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Preparing for Changes from CFPB

On Behalf of | Aug 12, 2014 | Consumer Protection

With the changes to the rules surrounding the
Fair Debt Collection Practices Act
(“FDCPA”) on the forefront,
the Consumer Financial Protection Bureau (“CFPB”)
warns the debt collection industry to be prepared by making sure
they have a plan for compliance in place.  In recent
interviews, the CPFB announces it expects collection
to have written policies and procedures detailing how
it plans to comply with the FDCPA and how it plans to reduce and
prevent conduct that may be harmful to

While the CFPB has not specifically outlined any procedures for
compliance with the FDCPA, it warns collection agencies to be aware
of a short list of requirements.  First and foremost,
collection agencies should have a plan to protect consumers from
FDCPA violations.  And second, a plan for any other
consumer minded statutes or issues presenting consumers, including
unfair and abusive practices, collecting on time-barred debts,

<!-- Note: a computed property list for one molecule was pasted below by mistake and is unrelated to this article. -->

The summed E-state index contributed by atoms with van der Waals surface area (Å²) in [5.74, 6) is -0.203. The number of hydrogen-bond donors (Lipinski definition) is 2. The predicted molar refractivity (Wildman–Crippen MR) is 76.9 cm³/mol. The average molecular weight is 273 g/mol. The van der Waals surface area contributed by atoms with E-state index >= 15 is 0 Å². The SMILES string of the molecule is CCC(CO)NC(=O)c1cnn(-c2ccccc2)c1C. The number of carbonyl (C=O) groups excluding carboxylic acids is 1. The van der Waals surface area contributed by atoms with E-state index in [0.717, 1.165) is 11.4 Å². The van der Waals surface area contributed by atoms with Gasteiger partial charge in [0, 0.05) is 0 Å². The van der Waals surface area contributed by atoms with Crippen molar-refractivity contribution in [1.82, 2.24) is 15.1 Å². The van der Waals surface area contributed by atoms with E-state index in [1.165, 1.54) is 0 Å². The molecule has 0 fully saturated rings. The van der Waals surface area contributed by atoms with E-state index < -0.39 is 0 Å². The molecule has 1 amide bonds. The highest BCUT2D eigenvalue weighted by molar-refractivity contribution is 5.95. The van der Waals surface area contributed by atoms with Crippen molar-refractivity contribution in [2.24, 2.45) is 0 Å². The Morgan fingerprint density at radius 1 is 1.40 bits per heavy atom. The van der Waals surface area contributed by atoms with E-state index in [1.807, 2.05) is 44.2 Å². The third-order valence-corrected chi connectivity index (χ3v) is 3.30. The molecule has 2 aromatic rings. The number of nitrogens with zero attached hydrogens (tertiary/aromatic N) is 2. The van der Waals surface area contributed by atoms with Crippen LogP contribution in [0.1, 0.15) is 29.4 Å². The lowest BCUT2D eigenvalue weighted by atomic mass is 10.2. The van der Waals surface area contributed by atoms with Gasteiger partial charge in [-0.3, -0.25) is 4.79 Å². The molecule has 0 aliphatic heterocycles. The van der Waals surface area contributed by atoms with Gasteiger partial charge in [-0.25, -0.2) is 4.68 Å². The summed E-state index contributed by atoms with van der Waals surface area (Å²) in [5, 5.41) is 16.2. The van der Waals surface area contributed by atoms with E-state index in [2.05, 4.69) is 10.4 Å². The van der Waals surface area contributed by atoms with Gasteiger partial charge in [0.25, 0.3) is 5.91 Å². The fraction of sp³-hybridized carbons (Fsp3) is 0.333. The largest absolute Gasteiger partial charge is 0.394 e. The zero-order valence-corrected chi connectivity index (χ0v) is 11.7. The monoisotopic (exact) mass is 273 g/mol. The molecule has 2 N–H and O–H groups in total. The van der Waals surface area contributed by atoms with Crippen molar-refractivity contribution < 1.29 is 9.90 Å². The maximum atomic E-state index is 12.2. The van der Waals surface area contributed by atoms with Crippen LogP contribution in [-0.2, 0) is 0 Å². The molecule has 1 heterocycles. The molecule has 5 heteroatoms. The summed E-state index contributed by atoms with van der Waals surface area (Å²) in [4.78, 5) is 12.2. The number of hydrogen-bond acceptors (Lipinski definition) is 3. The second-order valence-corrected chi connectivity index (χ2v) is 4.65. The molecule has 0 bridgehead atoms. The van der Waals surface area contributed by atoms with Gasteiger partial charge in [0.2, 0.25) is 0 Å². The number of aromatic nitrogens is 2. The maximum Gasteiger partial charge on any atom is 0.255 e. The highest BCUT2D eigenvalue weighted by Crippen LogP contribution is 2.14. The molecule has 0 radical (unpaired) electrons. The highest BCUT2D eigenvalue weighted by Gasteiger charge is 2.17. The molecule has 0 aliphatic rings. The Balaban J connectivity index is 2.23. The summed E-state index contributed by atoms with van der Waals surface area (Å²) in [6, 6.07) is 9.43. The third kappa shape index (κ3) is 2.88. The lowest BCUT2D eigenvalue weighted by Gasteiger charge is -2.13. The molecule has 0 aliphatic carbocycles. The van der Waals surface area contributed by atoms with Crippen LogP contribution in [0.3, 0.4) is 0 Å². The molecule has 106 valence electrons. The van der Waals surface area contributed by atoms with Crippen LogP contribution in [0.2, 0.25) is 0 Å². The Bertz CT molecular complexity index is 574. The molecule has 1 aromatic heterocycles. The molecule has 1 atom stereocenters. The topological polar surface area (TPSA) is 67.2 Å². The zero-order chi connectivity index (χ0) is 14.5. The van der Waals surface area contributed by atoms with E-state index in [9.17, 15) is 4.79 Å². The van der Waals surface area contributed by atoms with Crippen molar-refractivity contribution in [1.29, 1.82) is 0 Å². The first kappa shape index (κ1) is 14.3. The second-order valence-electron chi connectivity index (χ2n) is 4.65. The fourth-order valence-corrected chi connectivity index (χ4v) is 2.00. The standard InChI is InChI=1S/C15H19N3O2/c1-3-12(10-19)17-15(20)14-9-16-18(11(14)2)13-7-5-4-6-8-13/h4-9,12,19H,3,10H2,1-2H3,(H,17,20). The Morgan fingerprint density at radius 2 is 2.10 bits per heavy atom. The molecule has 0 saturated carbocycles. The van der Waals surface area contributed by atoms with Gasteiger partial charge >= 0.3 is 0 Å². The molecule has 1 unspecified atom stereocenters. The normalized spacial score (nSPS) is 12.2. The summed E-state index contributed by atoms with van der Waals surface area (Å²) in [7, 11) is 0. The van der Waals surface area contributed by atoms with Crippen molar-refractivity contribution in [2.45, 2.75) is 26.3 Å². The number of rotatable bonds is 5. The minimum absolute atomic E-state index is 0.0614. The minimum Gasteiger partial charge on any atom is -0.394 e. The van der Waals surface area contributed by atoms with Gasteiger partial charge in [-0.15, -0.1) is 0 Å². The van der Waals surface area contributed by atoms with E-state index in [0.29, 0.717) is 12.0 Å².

robo-calling, etc.  The CFPB
demands that these plans be specifically outlined in writing so
that current and existing employees have a reference and are able
to carry out their employment

After outlining a plan for compliance, the CFPB expects the debt
collection companies to have procedures in place to ensure
compliance by their employees, including training, seminars,
monitoring conduct and constant revision to any procedures that
seem fit for change.

The CFPB has set out a list of activities that it
suggests the entire collection industry refer to in drafting its
FDCPA compliance procedures.  First on the list is
litigation.  The CFPB has filed numerous suits against
collectors for
failing to comply with the FDCPA.  Collection agencies
should refer to these suits to make sure their conduct is in line
with what the CFPB expects.  Second, collectors should review
the CFPB’s briefs relating to new issues presenting debtors for an
idea of conduct the CFPB deems non-compliant.  Third is credit
reporting, the CFPB has addressed issues relating to the effect of
debt on consumer credit reports, a specific area of concern for the
CFPB.  Compliance with the FDCPA should include a better
understanding and compliance with the Fair Credit
Reporting Act
(“FCRA”) as well.  Lastly, collection
agencies should pay attention to the collection of
medical debt
.  Earlier this year, the CFPB issued a report
regarding the affect medical debt has on consumers and their credit

If you believe you are the victim of a
violation of the Fair Debt Collection Practices Act and would
like the advice or assistance of counsel, contact SmithMarco P.C.
for a completely free case